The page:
It is clear that in Cyprian’s mind…one theological conclusion he does not draw is that the bishop of Rome has authority which is superior to that of the African bishops.3
As Charles Gore has pointed out, Cyprian used the phrase, the “Chair of Peter” in his Epistle 43, which Roman apologists often cite in defense of an exclusive Roman primacy, to refer to his own see of Carthage, not the see of Rome. This is confirmed as a general consensus of Protestant, Orthodox and Roman Catholic historians. James McCue, writing for Lutherans and Catholics in Dialogue, in the work Papal Primacy and the Universal Church, affirms this interpretation of Cyprian’s view in the following comments:
According to Cyprian’s interpretation of Matthew 16:18, Jesus first conferred upon Peter the authority with which he subsequently endowed all the apostles. This, according to Cyprian, was to make clear the unity of the power that was being conferred and of the church that was being established. Cyprian frequently speaks of Peter as the foundation of the church, and his meaning seems to be that it was in Peter that Jesus first established all the church–building powers and responsibilities that would subsequently also be given to the other apostles and to the bishops.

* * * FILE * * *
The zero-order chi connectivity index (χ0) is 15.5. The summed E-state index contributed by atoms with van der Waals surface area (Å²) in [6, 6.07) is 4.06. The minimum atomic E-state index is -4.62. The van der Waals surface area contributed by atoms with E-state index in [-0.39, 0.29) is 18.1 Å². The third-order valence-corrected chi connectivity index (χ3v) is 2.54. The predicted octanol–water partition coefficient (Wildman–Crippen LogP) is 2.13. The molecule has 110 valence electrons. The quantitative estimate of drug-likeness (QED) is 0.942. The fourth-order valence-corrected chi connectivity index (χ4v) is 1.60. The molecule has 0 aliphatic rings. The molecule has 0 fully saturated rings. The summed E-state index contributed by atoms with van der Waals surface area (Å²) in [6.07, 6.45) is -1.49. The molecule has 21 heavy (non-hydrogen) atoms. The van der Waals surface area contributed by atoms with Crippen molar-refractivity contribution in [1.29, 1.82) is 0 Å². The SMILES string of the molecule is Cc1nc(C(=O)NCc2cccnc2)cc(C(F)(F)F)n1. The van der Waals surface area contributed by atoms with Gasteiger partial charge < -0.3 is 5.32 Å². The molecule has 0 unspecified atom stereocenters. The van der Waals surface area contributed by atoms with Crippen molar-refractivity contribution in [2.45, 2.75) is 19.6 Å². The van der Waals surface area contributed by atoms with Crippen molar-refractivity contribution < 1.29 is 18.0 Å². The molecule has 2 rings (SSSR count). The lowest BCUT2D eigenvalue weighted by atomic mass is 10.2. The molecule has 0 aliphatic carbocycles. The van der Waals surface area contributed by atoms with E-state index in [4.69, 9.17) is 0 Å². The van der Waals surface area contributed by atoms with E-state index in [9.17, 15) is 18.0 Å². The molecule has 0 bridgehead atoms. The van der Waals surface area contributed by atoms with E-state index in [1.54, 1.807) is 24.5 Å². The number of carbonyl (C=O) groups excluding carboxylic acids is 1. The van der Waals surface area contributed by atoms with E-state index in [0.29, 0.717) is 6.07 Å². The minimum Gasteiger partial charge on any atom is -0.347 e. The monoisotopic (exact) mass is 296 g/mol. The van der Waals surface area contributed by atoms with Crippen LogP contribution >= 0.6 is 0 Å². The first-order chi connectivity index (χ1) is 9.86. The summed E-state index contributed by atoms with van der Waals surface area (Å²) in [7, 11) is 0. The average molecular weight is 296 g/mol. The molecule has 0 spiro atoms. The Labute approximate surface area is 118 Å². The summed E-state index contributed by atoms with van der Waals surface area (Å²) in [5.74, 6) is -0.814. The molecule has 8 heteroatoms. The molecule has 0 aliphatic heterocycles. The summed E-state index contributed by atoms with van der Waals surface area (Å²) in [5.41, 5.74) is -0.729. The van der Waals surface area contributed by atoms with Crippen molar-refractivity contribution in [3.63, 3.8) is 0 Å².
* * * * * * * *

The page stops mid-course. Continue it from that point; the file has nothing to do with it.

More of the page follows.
Peter is the source of the church’s unity only in an exemplary or symbolic way…Peter himself seems, in Cyprian’s thought, to have had no authority over the other apostles, and consequently the church of Peter cannot reasonably claim to have any authority over the other churches.4
This judgment is further affirmed by the Roman Catholic historian, Michael Winter: